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Wangkatjungka Community sounds alarm over water quality

Giovanni Torre -

Residents of Wangkatjungka community, 130km south-east of Fitzroy Crossing in Western Australia's Kimberley region, have taken to social media to raise concerns about the quality of the drinking water in the area.

An image shared earlier this month by one resident showed a bowl of light brown tap water containing sediments.

Vanessa Smith wrote: "This is what people are drinking out in Wangkatjungka."

"Just filled this plate from my kitchen sink and this is dirt. I had to put it on social media just to get attention to whoever got any concerns. This is not good at all due to health wise," she said.

"This has been happening for a very, very long time in this community, something needs to be done ASAP. I think the whole community water pipes need upgrades.

"Time to buy water from the shop. Can't trust what's in this water now."

Last Wednesday Water Corporation issued a precautionary boil water alert in Wangkatjungka "following unauthorised entry to a water tank".

A spokesperson for the Water Corporation told National Indigenous Times that while work was underway to address the matter the community needed to boil and then cool all water for drinking, washing dishes, brushing teeth and food preparation until it could be confirmed to be safe. The alert was lifted on Saturday, 21 October.

The spokesperson said that "with the exception of any temporary boil water alerts", such as that issued on 18 October, "the drinking water in Wangkatjungka is safe to drink".

"This temporary discolouration in the supply was caused by traces of naturally-occurring iron, not dirt, in the local groundwater source, as is commonly found in groundwater across WA. The iron can make its way into pipes and settle, sometimes making the water look discoloured, but it is harmless and the water is safe to use," they said.

"Discoloured water events can happen at any time but are often the result of a change in the water pipes, such as a sudden increase in the rate or direction of water flow, that can stir up this naturally-occurring sediment, causing it to become suspended in the water.

"On this occasion, work undertaken on the Wangkatjungka supply scheme on 10 October 2023 required water to be flushed through the pipe network, resulting in this temporary discolouration. Temporary discolouration in the community is also associated with regular flushing to proactively prevent the build-up of iron in the pipes. Running a tap for two minutes can help clear any discolouration caused by this routine maintenance."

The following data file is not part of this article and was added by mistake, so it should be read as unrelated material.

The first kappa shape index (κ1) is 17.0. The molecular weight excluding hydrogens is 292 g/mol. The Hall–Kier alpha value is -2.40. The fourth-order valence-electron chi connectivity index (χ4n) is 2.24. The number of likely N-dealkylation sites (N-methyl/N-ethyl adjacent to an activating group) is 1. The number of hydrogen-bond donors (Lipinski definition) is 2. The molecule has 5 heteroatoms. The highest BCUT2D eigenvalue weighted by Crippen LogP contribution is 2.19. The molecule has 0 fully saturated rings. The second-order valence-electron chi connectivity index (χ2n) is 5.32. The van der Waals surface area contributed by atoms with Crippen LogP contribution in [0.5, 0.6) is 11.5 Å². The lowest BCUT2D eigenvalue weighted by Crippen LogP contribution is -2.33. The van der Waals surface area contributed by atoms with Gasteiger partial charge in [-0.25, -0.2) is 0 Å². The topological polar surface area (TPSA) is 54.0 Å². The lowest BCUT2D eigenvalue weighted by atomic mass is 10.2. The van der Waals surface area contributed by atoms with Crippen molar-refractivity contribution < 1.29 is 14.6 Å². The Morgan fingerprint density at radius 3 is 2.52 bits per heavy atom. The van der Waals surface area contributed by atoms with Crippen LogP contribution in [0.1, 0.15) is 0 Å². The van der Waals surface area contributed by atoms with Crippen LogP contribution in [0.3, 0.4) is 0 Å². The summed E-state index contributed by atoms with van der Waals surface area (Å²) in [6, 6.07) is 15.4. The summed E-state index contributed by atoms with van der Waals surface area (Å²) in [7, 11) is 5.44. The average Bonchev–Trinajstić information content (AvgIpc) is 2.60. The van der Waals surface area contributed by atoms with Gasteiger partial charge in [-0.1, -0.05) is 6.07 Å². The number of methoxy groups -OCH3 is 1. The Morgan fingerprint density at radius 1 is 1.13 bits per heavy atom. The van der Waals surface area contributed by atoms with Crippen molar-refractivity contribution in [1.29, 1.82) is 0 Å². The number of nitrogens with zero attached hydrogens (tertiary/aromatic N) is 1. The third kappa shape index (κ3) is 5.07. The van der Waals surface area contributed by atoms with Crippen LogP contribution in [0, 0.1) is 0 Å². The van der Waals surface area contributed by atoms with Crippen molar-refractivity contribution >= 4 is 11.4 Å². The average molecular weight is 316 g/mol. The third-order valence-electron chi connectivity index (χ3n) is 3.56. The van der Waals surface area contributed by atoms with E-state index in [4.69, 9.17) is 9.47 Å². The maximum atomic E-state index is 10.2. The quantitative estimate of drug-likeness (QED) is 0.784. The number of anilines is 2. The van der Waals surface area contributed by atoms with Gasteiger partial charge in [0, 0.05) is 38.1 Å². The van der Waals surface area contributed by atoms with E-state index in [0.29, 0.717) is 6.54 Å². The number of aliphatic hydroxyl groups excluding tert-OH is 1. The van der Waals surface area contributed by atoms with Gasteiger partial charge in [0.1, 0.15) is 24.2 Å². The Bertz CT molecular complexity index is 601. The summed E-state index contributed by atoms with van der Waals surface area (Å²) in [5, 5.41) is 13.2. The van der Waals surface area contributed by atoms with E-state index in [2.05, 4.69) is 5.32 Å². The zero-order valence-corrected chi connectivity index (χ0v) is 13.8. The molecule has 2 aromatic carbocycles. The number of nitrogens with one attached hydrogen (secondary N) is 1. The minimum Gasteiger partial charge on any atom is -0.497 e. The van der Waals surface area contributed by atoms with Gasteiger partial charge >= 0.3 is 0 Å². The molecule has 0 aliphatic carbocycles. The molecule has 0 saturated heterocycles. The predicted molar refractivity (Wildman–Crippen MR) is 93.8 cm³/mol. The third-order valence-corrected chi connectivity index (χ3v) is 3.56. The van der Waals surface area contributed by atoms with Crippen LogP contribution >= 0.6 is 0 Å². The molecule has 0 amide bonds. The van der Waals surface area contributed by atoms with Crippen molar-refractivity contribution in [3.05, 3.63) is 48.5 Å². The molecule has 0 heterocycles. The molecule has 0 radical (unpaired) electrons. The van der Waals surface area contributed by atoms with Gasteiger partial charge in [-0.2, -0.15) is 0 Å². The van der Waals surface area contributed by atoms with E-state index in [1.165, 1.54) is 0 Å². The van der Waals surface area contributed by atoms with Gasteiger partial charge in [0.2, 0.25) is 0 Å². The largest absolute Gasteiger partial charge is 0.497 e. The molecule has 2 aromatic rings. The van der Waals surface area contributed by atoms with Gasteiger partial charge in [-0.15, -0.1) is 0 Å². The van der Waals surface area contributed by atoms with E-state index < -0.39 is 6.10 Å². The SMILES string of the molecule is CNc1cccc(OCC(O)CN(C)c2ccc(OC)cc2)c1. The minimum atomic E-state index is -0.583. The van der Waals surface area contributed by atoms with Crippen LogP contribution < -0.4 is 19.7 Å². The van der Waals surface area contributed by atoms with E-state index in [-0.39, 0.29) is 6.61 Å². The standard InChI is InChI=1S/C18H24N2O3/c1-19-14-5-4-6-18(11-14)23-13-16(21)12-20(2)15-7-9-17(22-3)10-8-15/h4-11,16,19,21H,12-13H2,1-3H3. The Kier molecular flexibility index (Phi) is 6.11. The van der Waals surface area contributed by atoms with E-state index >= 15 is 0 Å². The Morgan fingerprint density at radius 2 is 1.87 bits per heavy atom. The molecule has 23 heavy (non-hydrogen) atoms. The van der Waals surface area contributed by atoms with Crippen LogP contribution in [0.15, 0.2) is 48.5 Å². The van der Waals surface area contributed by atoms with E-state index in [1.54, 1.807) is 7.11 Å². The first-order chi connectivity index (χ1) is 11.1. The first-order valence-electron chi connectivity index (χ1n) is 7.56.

Water Corporation assumed responsibility on 1 July this year for the delivery of water and wastewater services to Wangkatjungka and 140 other Aboriginal communities. It had previously been the responsibility of the Department of Communities.

Representatives from the Corporation have met the Wangkatjungka Community Council chief executive and have begun working to identify potential options to improve the community's long-term water supply.

The Water Corporation said that it will work in partnership with communities to conduct "a comprehensive assessment of the local supply scheme" to better understand their individual requirements, as part of "a detailed planning and design process".

The Water Corporation's new Aboriginal Communities Water Services (ACWS) program will conduct the work to "provide safer and more reliable drinking water and wastewater services, helping enhance long-term health and wellbeing outcomes".

In September, Mowanjum, near Derby, became the first community in WA to receive improved water infrastructure under ACWS following completion of upgrades to its wastewater treatment plant, becoming the state's first licensed plant in an Aboriginal community.


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